With the workload of developing new nutrient water quality rules seemingly in the rear view mirror, the Florida Department of Environmental Protection is moving forward on some other potentially controversial water quality issues.

DEP is responsible for protecting the quality of Florida’s drinking water as well as its rivers, lakes, wetlands and springs. The Federal Clean Water Act requires states to publicly review and update their water quality standards in what is called a “triennial review.”

LobbyTools subscribers: View additional information on DEP’s triennial review of water quality standards, and estimated Florida per capita fish consumption rates.

The department has scheduled hearings for later this month in West Palm Beach, Orlando and Tallahassee to consider its “human health criteria” involving exposure to chemicals through fish consumption.

DEP was conducting a similar review in 2008 before some environmental groups filed a federal lawsuit challenging the state’s lack of numeric limits for nitrogen and phosphorus. That lawsuit led the U.S. Environmental Protection Agency to set limits for nitrogen and phosphorus in Florida waterways, which prompted DEP to adopt replacement rules.

“That just became all-consuming,” said Drew Bartlett, director of DEP’s Division of Environmental Assessment and Restoration. “Now that we put that to rest, we can shift those resources consumed by the numeric nutrient criteria back onto this issue. We decided to pick it straight right back up.”

The Legislature waived approval of those rules in February and the state sent them to the EPA for review. Environmental groups including the Conservancy of Southwest Florida, the Florida Wildlife Federation and the Sierra Club have a legal challenge pending at the Division of Administrative Hearings.

In 2009, the Clean Water Network petitioned the federal EPA to set human health criteria for fish consumption. Other environmental groups had sued in 1995, arguing that previous human health criteria were based on low fish consumption rates by Floridians.

DEP has conducted studies and determined that Floridians do eat more fish than those in other states, so proposed new human health criteria will have to reflect that, Bartlett said.

“It is going to become more stringent than it is currently on the books for all of those (pollution) parameters,” he said.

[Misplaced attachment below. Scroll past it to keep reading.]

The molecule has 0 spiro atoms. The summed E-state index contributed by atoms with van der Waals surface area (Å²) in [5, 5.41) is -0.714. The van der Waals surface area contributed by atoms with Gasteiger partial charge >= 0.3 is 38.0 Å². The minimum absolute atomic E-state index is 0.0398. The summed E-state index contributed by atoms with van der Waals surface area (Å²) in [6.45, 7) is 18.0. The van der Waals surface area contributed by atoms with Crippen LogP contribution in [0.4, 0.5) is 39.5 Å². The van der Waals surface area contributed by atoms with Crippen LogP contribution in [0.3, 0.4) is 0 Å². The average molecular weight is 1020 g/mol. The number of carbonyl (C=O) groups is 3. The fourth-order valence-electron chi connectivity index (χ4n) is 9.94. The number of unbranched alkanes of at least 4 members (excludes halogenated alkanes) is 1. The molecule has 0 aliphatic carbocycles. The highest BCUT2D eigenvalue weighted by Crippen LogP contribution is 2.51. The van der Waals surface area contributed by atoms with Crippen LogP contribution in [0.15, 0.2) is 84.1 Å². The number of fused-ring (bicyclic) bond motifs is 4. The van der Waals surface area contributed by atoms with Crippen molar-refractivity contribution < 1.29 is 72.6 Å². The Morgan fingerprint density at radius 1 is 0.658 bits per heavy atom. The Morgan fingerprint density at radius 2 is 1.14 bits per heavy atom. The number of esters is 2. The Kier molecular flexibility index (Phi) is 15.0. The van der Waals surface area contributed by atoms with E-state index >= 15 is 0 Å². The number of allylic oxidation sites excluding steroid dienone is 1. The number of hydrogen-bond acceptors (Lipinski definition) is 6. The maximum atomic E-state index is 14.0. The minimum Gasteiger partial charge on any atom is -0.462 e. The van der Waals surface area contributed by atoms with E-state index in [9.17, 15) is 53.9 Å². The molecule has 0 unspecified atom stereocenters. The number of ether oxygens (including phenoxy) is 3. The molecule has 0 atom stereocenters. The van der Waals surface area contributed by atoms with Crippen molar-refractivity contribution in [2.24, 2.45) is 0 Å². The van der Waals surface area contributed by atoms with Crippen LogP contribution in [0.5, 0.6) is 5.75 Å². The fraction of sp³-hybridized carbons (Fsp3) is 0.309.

Although Bartlett said DEP is moving forward as planned, Clean Water Network’s Linda Youngsaid her group has warned it will sue if DEP delays action again.

“(The federal) EPA has to make sure the criteria adopted are protective of human health when those fish are consumed,” said Young, the group’s director.

After the hearings from May 15-17, DEP hopes to adopt updated rules by the end of the year, Bartlett said.

The department also is proposing limits for nitrogen and phosphorus in estuaries along the Florida Panhandle. And the department will consider setting new requirements for dissolved oxygen, which affects the amount of pollution that can be discharged into waterways.

Florida’s dissolved oxygen criteria were based on national criteria from studies conducted in the 1960s and 1970s, Bartlett said.

He said in more recent years, DEP has invested in a “huge” monitoring system in Florida to determine what dissolved oxygen conditions exist naturally in Florida. That science also will be presented at the workshops.

The Conservancy of Southwest Florida is tracking the dissolved oxygen issue and has raised serious concerns with DEP, said Jennifer Hecker, the group’s director of natural resource policy.

“Sometimes by changing the goal and standard you can create compliance,” Hecker said. “It doesn’t necessarily make anything better — that is the concern. We want to see things truly improve. I think that is what Floridians want as well.”

Young warned that industry groups are seeking to allow pollution to continue by reducing dissolved oxygen — along with setting weak nitrogen and phosphorus limits and creating new designated uses for waterways with their own pollution limits.

Bartlett responded the science behind dissolved oxygen standard needs to be updated based on new science, just like with the nitrogen and phosphorus limits. And he said DEP will looking for feedback from the public at its upcoming workshops.

“We can’t really do anything at DEP that is not truly and soundly rooted in the science,” Bartlett said. “There is no other way to do it really.”

Reporter Bruce Ritchie can be reached at britchie@thefloridacurrent.com.

About the Author

Linda Young has been the executive director of the Clean Water Network of Florida since 1994. From 1989 to 1997, she founded and published a monthly statewide environmental newspaper. Over the past twenty three years, she has co-founded some of the most long-lasting and effective environmental organizations in the Southeast, including the Gulf Restoration Network, Gulf Coast Environmental Defense and C.A.T.E. She holds a B.A. in Communications from Southern Oregon University and a M.A. in Political Science/Campaign Management from the University of West Florida.

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